Thread the turned tubes of fabric back onto the metal tube. Using the tapestry needle, attach thread to a length of yarn (worsted weight wool yarn is soft and springy; works well). Pull on the thread to pass the yarn through the tube. Pull both fabric and yarn together to create a tube of silk fabric filled with yarn. The yarn adds a little loft and volume to the fabric but is still light and flexible. The goal is to keep the trim soft and easy to shape.
The brass tubes are similar to another product: Fasturn tubes, available on Amazon. The Fasturn tubes have larger sizes but I needed tiny tubes for this. I’ve sourced the tubes in sizes from 3/32 inch to 8/32 (1/4) and may offer the set if there is sufficient interest. Set of 6 tubes would include 3/32, 4/32, 5/32, 6/32, 7/32 and 8/32 inch. I used the 7/32 size for this project and have additional trim tutorials in the works which utilize more sizes. Let me know in comments if you’re interested.
Secure ends of three strands (one of each color) with a short machine stitch. Use a standard three strand pattern to braid the strands together. Secure the ends with machine stitching.
Next I added a row of single crochet along both sides of the braid. Make a slip knot in the yarn. Insert into a loop of braid. Make single crochet. Single crochet in each loop of braid. I created custom lengths of braid for pockets, sleeve hems, collar and lower hem. Start a couple of inches short of the length you need. Crochet to where you want the braid to end. Make two single crochet stitches in the same loop of braid; that will form a corner. Rotate the braid and make one single crochet along the short side, then two single crochet stitches in the loop on other side of braid for the second corner. Work down the opposite side. Double check you have the desired length, turn another corner and work back to starting point. Joining the yarn along the straight edge is easier and less conspicuous than doing it at a corner. Overlap the yarn and secure with regular sewing thread and small stitches.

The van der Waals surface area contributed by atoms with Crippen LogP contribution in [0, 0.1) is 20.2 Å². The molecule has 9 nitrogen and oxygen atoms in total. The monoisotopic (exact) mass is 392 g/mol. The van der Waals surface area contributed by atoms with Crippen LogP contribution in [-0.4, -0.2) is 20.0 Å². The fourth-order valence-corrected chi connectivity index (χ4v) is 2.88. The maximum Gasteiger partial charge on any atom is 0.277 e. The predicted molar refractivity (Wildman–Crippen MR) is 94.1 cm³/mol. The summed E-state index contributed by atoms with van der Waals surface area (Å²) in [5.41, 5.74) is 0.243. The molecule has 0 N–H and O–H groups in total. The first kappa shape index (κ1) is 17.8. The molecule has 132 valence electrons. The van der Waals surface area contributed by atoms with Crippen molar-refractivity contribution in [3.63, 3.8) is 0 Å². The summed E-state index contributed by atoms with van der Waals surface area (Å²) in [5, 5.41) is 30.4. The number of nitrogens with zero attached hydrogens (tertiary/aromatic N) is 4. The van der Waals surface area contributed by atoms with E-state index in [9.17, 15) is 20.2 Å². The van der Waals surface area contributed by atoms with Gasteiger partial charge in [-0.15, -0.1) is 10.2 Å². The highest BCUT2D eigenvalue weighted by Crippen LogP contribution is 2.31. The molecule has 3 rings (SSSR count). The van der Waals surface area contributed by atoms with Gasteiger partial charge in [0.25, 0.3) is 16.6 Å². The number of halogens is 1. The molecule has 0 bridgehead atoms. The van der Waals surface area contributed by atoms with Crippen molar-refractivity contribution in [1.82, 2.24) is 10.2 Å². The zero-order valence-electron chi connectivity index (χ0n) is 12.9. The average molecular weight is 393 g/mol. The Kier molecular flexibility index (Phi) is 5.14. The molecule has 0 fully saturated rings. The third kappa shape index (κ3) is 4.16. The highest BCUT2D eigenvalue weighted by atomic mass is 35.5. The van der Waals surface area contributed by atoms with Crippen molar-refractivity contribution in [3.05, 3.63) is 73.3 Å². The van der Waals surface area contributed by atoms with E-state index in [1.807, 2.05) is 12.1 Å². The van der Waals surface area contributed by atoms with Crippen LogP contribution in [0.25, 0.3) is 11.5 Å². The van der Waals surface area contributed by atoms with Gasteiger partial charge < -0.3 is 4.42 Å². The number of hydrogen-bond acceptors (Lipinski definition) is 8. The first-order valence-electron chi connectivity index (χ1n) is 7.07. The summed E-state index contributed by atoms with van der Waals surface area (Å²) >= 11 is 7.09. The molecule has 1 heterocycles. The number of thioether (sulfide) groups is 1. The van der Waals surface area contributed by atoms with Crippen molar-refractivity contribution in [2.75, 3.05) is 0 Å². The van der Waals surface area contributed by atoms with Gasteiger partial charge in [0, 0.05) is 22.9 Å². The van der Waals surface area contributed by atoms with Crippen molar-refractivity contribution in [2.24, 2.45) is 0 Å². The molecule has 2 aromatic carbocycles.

To complete, chain stitch around using metallic thread. Keep the chain stitches fairly loose. I’ve attached a couple of videos. This actually takes longer to describe than to do. The first video demonstrates how to add the single crochet border; second video the chain stitch. Note that the chain stitch is done through only one loop of the underlying row.
For the backyard wedding, I wanted something easy, yet elegant. When you’re the resident dress designer/maker, showing up in something not of your own creation doesn’t work! I had my hands full with the bride, mother of bride, bridesmaids, etc. but managed to crank out a tunic style dress with Coco (and Karl) in mind.
My starting point was fabric from the Haute Couture section of Mendel Goldberg Fabrics. I chose a wonderful French boucle highlighted with tiny sequins woven into the fabric. With careful planning, the dress required only one yard of fabric; here is what was left over.
I used my basic pattern block and made the following adjustments. If you start with another tunic style pattern, and want to get this look, make sure your pattern has a high, jewel neckline. If your pattern has a lower neckline, the collar might be too large and will stand away from the neck.
Close the armhole and shoulder darts, combining them into the underarm dart. Angle the new underarm dart towards the lower edge.
I chose to eliminate the front fisheye darts and transfer some of the dart shaping to the side seam. The bib placket drops from just outside the neck edge to the bust line. I played with shaping the bib wider at the top and tapering slightly but that design created a problem with trim placement. Having the bib placket the same width from top to bottom allowed the trim rows to be evenly spaced. The back was used as is with fisheye darts. The shoulder dart will be eased. The skirt was pegged about 3/4 inch from low hip line to hem.
Next I drafted a collar and stand. Some drafting books suggest curving the collar stand about 1/2 inch but I find the stand will hug the back neck better if more shaping is used. I’ll increase the curvature of the stand by shaping with a steam iron.
All collar pieced are cut from cardboard which will help when pressing. I’ve also cut a collar lining pattern 1/8 inch smaller to keep the undercollar out of sight. The Curve Runner makes measuring curved edges easy; very helpful when drafting collars to fit the neck.
The cardboard helps when pressing seam allowances under and ensures the collar is perfectly symmetrical. Fell stitch the under collar to upper collar.
Pressing over cardboard also helps shape the collar stand. I used satin faced organza to line the collar, stand and as a base fabric for the bib. This organza is more opaque and stiffer than regular silk organza and is harder to shape into a smooth curve.